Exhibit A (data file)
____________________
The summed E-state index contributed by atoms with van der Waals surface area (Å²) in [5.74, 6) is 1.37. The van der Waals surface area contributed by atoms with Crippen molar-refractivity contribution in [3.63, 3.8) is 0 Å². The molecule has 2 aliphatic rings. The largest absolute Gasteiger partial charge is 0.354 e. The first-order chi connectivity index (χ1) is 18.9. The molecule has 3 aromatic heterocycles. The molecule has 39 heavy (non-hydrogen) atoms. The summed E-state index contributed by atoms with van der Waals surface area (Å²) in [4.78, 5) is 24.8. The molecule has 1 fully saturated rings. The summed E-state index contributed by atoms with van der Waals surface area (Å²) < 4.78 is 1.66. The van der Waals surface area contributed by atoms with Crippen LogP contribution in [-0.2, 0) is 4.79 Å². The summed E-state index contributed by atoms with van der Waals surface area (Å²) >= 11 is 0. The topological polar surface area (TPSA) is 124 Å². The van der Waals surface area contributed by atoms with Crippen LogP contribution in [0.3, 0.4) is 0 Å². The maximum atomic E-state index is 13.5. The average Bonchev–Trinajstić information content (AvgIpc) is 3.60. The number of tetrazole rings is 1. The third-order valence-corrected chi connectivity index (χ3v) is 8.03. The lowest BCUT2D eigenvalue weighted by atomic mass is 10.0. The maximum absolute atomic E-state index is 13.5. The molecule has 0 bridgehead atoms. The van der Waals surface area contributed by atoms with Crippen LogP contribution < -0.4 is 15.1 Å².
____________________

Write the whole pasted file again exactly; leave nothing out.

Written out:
The summed E-state index contributed by atoms with van der Waals surface area (Å²) in [5.74, 6) is 1.37. The van der Waals surface area contributed by atoms with Crippen molar-refractivity contribution in [3.63, 3.8) is 0 Å². The molecule has 2 aliphatic rings. The largest absolute Gasteiger partial charge is 0.354 e. The first-order chi connectivity index (χ1) is 18.9. The molecule has 3 aromatic heterocycles. The molecule has 39 heavy (non-hydrogen) atoms. The summed E-state index contributed by atoms with van der Waals surface area (Å²) in [4.78, 5) is 24.8. The molecule has 1 fully saturated rings. The summed E-state index contributed by atoms with van der Waals surface area (Å²) < 4.78 is 1.66. The van der Waals surface area contributed by atoms with Crippen LogP contribution in [-0.2, 0) is 4.79 Å². The summed E-state index contributed by atoms with van der Waals surface area (Å²) >= 11 is 0. The topological polar surface area (TPSA) is 124 Å². The van der Waals surface area contributed by atoms with Crippen LogP contribution in [0.3, 0.4) is 0 Å². The maximum atomic E-state index is 13.5. The average Bonchev–Trinajstić information content (AvgIpc) is 3.60. The number of tetrazole rings is 1. The third-order valence-corrected chi connectivity index (χ3v) is 8.03. The lowest BCUT2D eigenvalue weighted by atomic mass is 10.0. The maximum absolute atomic E-state index is 13.5. The molecule has 0 bridgehead atoms. The van der Waals surface area contributed by atoms with Crippen LogP contribution < -0.4 is 15.1 Å².